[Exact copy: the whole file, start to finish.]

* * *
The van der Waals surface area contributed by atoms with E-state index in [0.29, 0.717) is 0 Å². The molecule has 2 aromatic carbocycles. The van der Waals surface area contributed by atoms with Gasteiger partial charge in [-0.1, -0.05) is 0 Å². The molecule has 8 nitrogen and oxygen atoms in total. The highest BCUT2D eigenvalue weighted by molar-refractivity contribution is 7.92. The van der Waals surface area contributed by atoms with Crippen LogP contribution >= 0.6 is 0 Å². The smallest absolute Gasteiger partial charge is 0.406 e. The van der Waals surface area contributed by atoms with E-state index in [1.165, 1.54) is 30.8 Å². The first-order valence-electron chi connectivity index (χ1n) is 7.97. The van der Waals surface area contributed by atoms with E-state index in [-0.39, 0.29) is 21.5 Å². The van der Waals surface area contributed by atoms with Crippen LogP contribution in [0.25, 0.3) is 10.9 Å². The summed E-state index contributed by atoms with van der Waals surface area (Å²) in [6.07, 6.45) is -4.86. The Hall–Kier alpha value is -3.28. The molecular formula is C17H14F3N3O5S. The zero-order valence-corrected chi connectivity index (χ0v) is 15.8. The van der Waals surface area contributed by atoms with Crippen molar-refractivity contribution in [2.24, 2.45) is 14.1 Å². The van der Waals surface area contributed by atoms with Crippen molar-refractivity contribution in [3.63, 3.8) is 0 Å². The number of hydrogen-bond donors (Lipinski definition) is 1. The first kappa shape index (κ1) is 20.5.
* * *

The van der Waals surface area contributed by atoms with E-state index in [0.29, 0.717) is 0 Å². The molecule has 2 aromatic carbocycles. The van der Waals surface area contributed by atoms with Gasteiger partial charge in [-0.1, -0.05) is 0 Å². The molecule has 8 nitrogen and oxygen atoms in total. The highest BCUT2D eigenvalue weighted by molar-refractivity contribution is 7.92. The van der Waals surface area contributed by atoms with Crippen LogP contribution >= 0.6 is 0 Å². The smallest absolute Gasteiger partial charge is 0.406 e. The van der Waals surface area contributed by atoms with E-state index in [1.165, 1.54) is 30.8 Å². The first-order valence-electron chi connectivity index (χ1n) is 7.97. The van der Waals surface area contributed by atoms with E-state index in [-0.39, 0.29) is 21.5 Å². The van der Waals surface area contributed by atoms with Crippen LogP contribution in [0.25, 0.3) is 10.9 Å². The summed E-state index contributed by atoms with van der Waals surface area (Å²) in [6.07, 6.45) is -4.86. The Hall–Kier alpha value is -3.28. The molecular formula is C17H14F3N3O5S. The zero-order valence-corrected chi connectivity index (χ0v) is 15.8. The van der Waals surface area contributed by atoms with Crippen molar-refractivity contribution in [2.24, 2.45) is 14.1 Å². The van der Waals surface area contributed by atoms with Crippen molar-refractivity contribution in [3.63, 3.8) is 0 Å². The number of hydrogen-bond donors (Lipinski definition) is 1. The first kappa shape index (κ1) is 20.5.